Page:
Are you looking for some great parenting tips to help you navigate the child-raising years and enhance your child’s development and self-reliance? Here are some of the top parenting tips that experienced parents have used with great success!
1. Quality time helps in forming a loving bond
Dedicate time every single day to be present for your child. This can be just talking to them with no outside distractions (turn off your phone), or a bedtime ritual of reading, a snuggle, a prayer, and tucking them in with their favorite stuffed animal. Whatever you feel is significant to both of you, make sure you spend quality time with your child each day.
2. Be on the same page regarding discipline
It is extremely important that your child realizes that you and your spouse are a united front. If she senses a difference of opinions, she will play you against each other. It is also destabilizing to a child when parents do not apply discipline in the same way.
3. Follow through with your requests/statements
When it is time to end a playdate, give a warning such as “One more turn on the swings and then we have to say goodbye.” Do not give in to the child’s plea for more time on the swings, or you will lose credibility and have a harder time getting them to do what you need them to do the next time you make a request.
4. Don’t give lengthy explanations for a“no”
A short, reasonable explanation will suffice. For example, if your child asks you for a cookie right before dinner, you might respond “You can have that for dessert if you still have room after we eat”. You don’t need to go into why sugar is bad, and how too many cookies will make him fat, etc.
5. Consistency is the key to effective parenting
Be consistent with discipline, bedtimes, mealtimes, bath times, pick up times, etc. The child needs consistency in order to develop in a secure environment. A child who grows up in a home where rules are inconsistently applied grows up to distrust others.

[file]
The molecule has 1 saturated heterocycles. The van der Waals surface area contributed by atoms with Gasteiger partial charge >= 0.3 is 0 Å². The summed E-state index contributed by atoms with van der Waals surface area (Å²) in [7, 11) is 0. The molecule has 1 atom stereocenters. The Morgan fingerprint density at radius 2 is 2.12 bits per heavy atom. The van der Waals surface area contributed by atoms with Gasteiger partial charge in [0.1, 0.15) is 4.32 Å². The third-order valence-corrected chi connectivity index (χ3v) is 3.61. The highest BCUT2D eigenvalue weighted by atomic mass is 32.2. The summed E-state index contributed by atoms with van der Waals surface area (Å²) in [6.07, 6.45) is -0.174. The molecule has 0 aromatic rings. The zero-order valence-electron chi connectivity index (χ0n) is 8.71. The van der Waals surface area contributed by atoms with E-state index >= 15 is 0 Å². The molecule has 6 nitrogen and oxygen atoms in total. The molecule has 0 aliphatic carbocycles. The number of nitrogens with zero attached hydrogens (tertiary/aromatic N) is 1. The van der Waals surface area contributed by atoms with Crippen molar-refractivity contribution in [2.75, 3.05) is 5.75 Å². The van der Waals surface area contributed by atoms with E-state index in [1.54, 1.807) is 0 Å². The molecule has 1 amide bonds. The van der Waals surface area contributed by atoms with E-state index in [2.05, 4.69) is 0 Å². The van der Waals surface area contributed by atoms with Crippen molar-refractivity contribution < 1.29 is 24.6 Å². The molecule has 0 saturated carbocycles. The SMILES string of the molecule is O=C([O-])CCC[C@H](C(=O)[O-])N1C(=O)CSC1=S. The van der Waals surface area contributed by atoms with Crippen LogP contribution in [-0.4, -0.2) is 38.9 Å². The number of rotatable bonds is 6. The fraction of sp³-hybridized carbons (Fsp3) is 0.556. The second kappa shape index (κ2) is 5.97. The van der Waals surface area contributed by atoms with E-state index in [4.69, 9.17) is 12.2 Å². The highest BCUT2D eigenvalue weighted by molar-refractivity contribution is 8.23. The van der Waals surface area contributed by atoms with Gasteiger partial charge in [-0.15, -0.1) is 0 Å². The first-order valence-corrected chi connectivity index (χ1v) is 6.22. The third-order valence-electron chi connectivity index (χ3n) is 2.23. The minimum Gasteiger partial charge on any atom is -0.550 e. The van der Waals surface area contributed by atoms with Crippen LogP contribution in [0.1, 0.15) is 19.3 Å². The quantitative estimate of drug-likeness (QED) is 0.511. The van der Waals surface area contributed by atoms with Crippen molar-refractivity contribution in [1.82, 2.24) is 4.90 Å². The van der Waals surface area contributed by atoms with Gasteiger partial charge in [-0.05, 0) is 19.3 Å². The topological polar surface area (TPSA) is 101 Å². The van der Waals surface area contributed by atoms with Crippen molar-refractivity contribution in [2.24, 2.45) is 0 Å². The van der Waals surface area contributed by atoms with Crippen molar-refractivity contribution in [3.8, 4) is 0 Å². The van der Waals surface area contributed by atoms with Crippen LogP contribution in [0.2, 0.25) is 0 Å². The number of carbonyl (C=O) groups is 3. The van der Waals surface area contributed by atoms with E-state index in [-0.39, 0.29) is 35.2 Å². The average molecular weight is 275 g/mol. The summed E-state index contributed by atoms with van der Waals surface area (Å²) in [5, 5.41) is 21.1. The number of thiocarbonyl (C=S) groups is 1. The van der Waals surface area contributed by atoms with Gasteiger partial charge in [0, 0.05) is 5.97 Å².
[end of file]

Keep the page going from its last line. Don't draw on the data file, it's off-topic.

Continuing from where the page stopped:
6. Give one warning before enforcing consequences
Just one. It can be “I’m going to count to three. If you haven’t stopped your game by three, there will be consequences.” Do not “count to three” several times. If three is reached and the request has not been acted upon, enact the consequences.
7. Make sure your child knows what the consequences are
State them clearly and firmly, in a neutral, unthreatening voice.
8. Be patient with the desired changes
When working with your child to change an unwanted behavior, such as teasing her brother or not sitting still at the table, look for gradual changes. Your child will not give up the unwanted behavior overnight. Reward each time you “catch” your child exhibiting the wanted behavior so that it becomes habit eventually.
9. Reward wanted behavior with acknowledgment
Either verbal, such as “you are doing so well at keeping your room tidy!” or a sticker chart, or any other method to help your child feel proud of his accomplishment. Children love positive strokes.
10. Be the role model for your child
If you don’t make your bed each day or leave your clothes on the floor, they will have difficulty understanding why you require them to pull up their comforter each morning and put their dirty clothes in the laundry hamper each night.
11. Have a mutual discussion before having a child
Before having children, it is a good idea to discuss how you and your spouse will approach discipline in the context of raising an emotionally healthy child. Discipline should be fair, reasonable and applied in a loving way. Fair discipline means the consequence fits the unwanted behavior. The child needs to hear what the consequence is before you apply it so they know what to expect and it makes sense to them. Using Time-Outs? Use them proportionately. Longer Time Outs for larger infractions, shorter ones for smaller infractions (and very young children). Apply discipline using a firm but non-threatening communication style. Inform your child that they have acted in a way that is not acceptable and that they will be receiving a consequence. Use a neutral tone and avoid raising your voice, which will only escalate the issue.
12. Motivate your child to do better by using praise
No child has ever changed unwanted behavior into wanted behavior because they were told they were lazy or messy or loud. Instead, shower your child with praise when you see them helping out without being asked, cleaning up their room, or using their inside voice. “I really love it when I come into your room and all your clothes are put away nicely!” will make a child feel good and encourage him to repeat this wanted behavior.
13. Don’t ask your child what they want to eat
They eat what you have prepared for the meal, or they don’t eat. No child has ever starved because they refused to eat your delicious casserole. But plenty of children have become small tyrants, treating the kitchen like a restaurant, because the parent asked them what they wanted to eat for dinner.